AP Sports Writer
TERRE HAUTE -- Jim Sorgi is becoming used to his new training camp workload.
He's playing with the Colts' starting offense, doing daily interviews, even trying to rest his precious right arm whenever he can.
In any another August, Sorgi might be better known as the guy protecting Peyton Manning from unnecessary risks. This year, however, Sorgi finds himself in a new role -- temporary starter as the two-time league MVP recovers from knee surgery.
"There are different things you have to do because you take so many reps when you're the No. 1 guy," Sorgi said. "If there are 17 snaps, you're probably taking 14, so your legs get a little tired and there's a little more maintenance stuff you've got to do."
For Sorgi, it's a whole new world.
He made just three preseason starts and played in just 14 regular-season games -- all in mop-up duty or meaningless late season contests -- during his first four seasons with Indianapolis. At practice, it was more of the same with Manning taking most of the snaps.
Then came July 14, the day Manning had surgery to remove an infected bursa sac from his knee. Manning was expected to miss four to six weeks, suddenly putting Sorgi in charge of fine-tuning one of the league's most productive offenses.
At first, he acknowledged, it felt strange. Three weeks later, his impression has changed.
"I can tell you that it's helped me a lot," Sorgi said. "There's a little more attention on me and a little more pressure on my shoulders, which I think is going to help when it comes to games."
The biggest question in Indiana, though, is whether Manning will be ready for the Sept. 7 season opener against Chicago.
If history is any indication, Manning will be there. He has never missed a start in his 10-year career and the streak of 160 consecutive regular-season starts is second all-time for quarterbacks, behind only Brett Favre's 253. In fact, the only play Manning missed because of injury came in 2001 -- a botched handoff that the Miami Dolphins returned for a touchdown.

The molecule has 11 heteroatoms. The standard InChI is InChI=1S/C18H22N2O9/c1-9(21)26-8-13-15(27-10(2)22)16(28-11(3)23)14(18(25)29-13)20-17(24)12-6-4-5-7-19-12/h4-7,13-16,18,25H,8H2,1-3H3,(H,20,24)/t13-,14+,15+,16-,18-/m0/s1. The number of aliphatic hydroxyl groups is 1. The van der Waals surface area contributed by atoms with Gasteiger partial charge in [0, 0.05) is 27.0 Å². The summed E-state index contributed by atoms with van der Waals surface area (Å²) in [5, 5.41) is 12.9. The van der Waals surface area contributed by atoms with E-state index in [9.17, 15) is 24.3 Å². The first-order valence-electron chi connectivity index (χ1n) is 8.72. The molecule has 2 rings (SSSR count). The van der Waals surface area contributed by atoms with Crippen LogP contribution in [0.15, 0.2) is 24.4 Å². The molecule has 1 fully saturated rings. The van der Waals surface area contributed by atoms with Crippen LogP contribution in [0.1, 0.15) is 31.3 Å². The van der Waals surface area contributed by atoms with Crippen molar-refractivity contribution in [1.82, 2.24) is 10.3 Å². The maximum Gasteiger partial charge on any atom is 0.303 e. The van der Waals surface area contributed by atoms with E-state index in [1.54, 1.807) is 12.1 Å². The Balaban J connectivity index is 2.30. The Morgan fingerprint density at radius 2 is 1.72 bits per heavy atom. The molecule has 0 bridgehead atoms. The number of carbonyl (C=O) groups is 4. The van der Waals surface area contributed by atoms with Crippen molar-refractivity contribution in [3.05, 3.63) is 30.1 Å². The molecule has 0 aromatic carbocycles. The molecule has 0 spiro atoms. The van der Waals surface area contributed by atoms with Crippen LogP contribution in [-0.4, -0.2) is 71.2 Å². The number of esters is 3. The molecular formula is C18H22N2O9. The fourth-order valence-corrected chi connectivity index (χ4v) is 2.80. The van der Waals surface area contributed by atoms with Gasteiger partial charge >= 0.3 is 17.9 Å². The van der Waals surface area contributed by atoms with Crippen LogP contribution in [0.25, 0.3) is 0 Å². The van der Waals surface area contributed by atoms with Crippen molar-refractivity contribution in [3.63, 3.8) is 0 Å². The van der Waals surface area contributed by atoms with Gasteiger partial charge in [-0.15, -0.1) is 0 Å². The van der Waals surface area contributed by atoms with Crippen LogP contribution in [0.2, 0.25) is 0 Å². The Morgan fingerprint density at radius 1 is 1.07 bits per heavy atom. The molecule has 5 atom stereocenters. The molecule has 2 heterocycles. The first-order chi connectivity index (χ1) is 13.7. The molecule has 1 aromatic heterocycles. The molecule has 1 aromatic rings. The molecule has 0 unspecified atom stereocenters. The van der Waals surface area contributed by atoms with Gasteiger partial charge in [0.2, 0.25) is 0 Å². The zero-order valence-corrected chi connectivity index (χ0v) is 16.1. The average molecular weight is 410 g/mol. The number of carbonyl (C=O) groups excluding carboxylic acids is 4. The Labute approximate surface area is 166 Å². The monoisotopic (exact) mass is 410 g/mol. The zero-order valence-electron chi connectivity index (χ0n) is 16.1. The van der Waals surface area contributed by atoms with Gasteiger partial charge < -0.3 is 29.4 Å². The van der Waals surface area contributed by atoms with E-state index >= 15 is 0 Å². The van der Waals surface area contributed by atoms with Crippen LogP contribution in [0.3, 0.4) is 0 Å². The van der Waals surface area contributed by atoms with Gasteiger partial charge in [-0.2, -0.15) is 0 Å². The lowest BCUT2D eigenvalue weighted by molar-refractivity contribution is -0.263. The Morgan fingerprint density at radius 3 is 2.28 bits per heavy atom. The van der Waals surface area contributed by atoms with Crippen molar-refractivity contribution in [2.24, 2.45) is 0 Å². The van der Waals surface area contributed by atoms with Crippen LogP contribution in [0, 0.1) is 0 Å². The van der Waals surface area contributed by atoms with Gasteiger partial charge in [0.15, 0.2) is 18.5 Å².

The speculation began when Manning didn't report to camp July 24 after team doctors advised him to rehab in Indianapolis. Five days later, coach Tony Dungy announced Manning had arrived in Terre Haute.
Since then, Dungy and team president Bill Polian have insisted Manning's recovery is on schedule, but he hasn't been seen at the practice fields at Rose-Hulman Institute of Technology like other injured players and isn't expected to practice before the Colts head home Friday.
Dungy said Manning has been spending time critiquing practice and game tapes and attending team meetings while Sorgi runs the show.
Some fans fear Manning might wind up missing more time than at first expected, something Sorgi isn't buying.
"You know it (the Bears game) is such a long way away," he said. "I want to get through this preseason game and prepare for Buffalo (next week) in Lucas Oil Stadium because I want to play well for the fans. Then we'll start talking about the first game."
Manning isn't the only prominent Colts player missing practice.
Bob Sanders, last year's defensive player of the year, and former league sacks champion Dwight Freeney are both on the physically unable to perform list along with Manning. Dungy said Sanders and Freeney want to practice before camp breaks Friday but are more likely to be held out until next week.
Linebacker Tyjuan Hagler and left guard Ryan Lilja, both starters, also are on the PUP list. Hagler is the only one of the five not expected to play in the season opener.
The latest injury report additions came Wednesday when left tackle Tony Ugoh sat out with a knee injury and punter Hunter Smith was limited to holding on kicks because of a hamstring injury.
"Tony had an MRI on the knee and it doesn't appear to be too serious," Dungy said. "We think he might be out a couple of days, but he should be OK."
And the Colts are keeping close watch on rookie tight end Tom Santi's progress.
In June, Santi had surgery for the same ailment as Manning. Santi just started running and could be on the practice field by next week, Dungy said, giving the Colts a possible timetable for Manning's return.
Until then, Sorgi will continue in his new role.
"I've actually rested my shoulder more this year than in the past because you have to keep it fresh," Sorgi said. "You know, the last couple of years, I've not really taken a lot of snaps. These are my snaps."